Confusion over transportation at St. Olaf


Getting out and around Northfield is becoming increasingly difficult for St. Olaf students considering the limited availability of public transportation compounded by the common struggle to acquire a parking permit on campus. While traveling off campus is a necessity for students for medical appointments, shopping trips, and off-campus jobs, it is an uphill battle for St. Olaf to provide transportation resources to students, due to lack of cooperation from bussing companies.

“Buses to the twin cities have been complicated by COVID,” said Director of Student Activities Brandon Cash ’16.

Due to staffing shortages, gas price increases, and decreased ridership in general, Northfield Lines, often providing service to the Twin Cities, has not been able to fully recover after the pandemic. There are a limited number of buses available and significantly fewer stops. Moreover, last year, Northfield Lines was on the brink of shutting down entirely, if not for St. Olaf and Carleton pushing back. Cash and others have been working to keep this resource, and even took an entirely different approach in creating the “INeedARide” alias, an alternative to requesting rides in the often unresponsive and overwhelming space of the St. Olaf Extra alias.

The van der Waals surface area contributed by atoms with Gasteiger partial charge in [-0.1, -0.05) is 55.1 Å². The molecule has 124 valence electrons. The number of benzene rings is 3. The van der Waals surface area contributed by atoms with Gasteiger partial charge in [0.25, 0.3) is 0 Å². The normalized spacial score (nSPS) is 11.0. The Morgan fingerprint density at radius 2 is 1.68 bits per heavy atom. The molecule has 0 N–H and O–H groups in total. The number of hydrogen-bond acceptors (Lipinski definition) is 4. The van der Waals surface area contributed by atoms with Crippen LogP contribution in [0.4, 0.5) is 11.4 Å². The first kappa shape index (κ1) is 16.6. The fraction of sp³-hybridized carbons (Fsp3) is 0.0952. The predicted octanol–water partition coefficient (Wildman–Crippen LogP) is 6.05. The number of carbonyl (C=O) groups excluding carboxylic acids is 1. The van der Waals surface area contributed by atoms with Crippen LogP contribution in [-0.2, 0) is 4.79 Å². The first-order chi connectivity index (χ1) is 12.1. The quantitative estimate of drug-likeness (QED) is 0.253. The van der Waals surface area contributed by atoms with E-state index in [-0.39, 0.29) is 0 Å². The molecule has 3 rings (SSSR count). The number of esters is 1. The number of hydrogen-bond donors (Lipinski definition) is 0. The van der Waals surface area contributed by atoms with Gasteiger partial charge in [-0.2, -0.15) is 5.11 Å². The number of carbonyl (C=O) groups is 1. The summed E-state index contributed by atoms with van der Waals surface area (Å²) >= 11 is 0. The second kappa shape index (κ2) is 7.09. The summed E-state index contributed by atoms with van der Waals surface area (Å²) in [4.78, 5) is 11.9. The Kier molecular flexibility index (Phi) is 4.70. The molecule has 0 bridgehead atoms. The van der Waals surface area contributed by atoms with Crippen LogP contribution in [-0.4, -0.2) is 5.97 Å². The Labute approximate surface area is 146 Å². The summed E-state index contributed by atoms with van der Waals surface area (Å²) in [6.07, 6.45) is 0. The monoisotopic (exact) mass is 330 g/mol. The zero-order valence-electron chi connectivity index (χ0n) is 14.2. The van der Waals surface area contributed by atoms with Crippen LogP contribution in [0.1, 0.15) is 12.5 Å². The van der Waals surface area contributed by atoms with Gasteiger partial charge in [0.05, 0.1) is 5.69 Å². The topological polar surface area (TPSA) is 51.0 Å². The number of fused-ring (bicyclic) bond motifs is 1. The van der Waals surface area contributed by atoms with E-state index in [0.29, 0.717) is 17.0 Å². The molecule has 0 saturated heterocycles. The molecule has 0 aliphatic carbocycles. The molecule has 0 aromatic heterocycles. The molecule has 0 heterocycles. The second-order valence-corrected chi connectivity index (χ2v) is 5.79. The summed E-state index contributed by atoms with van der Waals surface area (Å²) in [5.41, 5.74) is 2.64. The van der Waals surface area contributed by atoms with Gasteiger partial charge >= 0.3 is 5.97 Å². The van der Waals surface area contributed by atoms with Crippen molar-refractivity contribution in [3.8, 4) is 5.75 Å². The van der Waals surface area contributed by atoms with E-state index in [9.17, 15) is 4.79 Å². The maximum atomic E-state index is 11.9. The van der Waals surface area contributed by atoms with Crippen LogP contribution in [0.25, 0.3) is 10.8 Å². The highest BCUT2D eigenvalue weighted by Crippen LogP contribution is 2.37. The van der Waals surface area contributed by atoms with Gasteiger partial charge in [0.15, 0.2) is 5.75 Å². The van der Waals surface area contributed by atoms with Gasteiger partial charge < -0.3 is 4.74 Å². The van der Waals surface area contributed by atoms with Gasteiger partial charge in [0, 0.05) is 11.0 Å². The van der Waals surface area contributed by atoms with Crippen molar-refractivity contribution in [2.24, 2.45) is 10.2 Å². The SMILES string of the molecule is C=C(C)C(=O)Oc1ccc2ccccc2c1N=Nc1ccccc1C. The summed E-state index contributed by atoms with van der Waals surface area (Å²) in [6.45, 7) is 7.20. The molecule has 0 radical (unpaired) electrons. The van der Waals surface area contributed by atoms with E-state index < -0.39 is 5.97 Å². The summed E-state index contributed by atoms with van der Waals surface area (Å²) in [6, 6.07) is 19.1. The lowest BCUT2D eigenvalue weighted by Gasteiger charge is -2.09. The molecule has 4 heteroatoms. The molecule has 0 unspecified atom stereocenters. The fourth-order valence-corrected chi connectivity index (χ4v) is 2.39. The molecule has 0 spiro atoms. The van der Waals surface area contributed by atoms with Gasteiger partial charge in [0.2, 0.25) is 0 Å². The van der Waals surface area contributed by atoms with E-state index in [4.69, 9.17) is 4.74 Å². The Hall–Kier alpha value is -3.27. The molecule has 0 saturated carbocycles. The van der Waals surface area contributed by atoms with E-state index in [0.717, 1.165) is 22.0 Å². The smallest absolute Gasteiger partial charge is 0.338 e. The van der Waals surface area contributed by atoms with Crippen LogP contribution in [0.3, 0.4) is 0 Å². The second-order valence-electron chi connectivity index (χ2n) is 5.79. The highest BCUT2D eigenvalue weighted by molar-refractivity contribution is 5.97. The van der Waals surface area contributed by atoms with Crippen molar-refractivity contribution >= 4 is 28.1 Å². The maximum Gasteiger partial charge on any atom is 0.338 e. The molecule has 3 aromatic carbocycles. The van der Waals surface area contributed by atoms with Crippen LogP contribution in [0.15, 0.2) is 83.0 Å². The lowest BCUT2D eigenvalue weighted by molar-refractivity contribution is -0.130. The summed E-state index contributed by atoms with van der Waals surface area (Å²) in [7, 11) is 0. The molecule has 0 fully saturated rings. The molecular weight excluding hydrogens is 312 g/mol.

“It’s especially great for intenational students who may not have a car on campus or even a license,” Cash said, “it’s creating a space to have people meet, instead of yelling into the ether.”

Parking-wise, St. Olaf simply does not have enough space to sustain everyone with a vehicle. There will have to be changes to infrastructure, and perhaps even the possibility of off-campus storage lots. 

“We are a residential campus, yes, but we are a residential campus that needs to be external”, Cash said. “We are going to have to be creative.”

Since lack of public transportation is not entirely in the hands of St. Olaf, and parking is limited, St. Olaf students are left in a transportation gridlock. The answers to St. Olaf’s transportation issues are not straightforward, and continue to be an ongoing discussion.

“The concerns and pressures around transportation won’t go away…we have to be willing to be innovative,” Cash said. 


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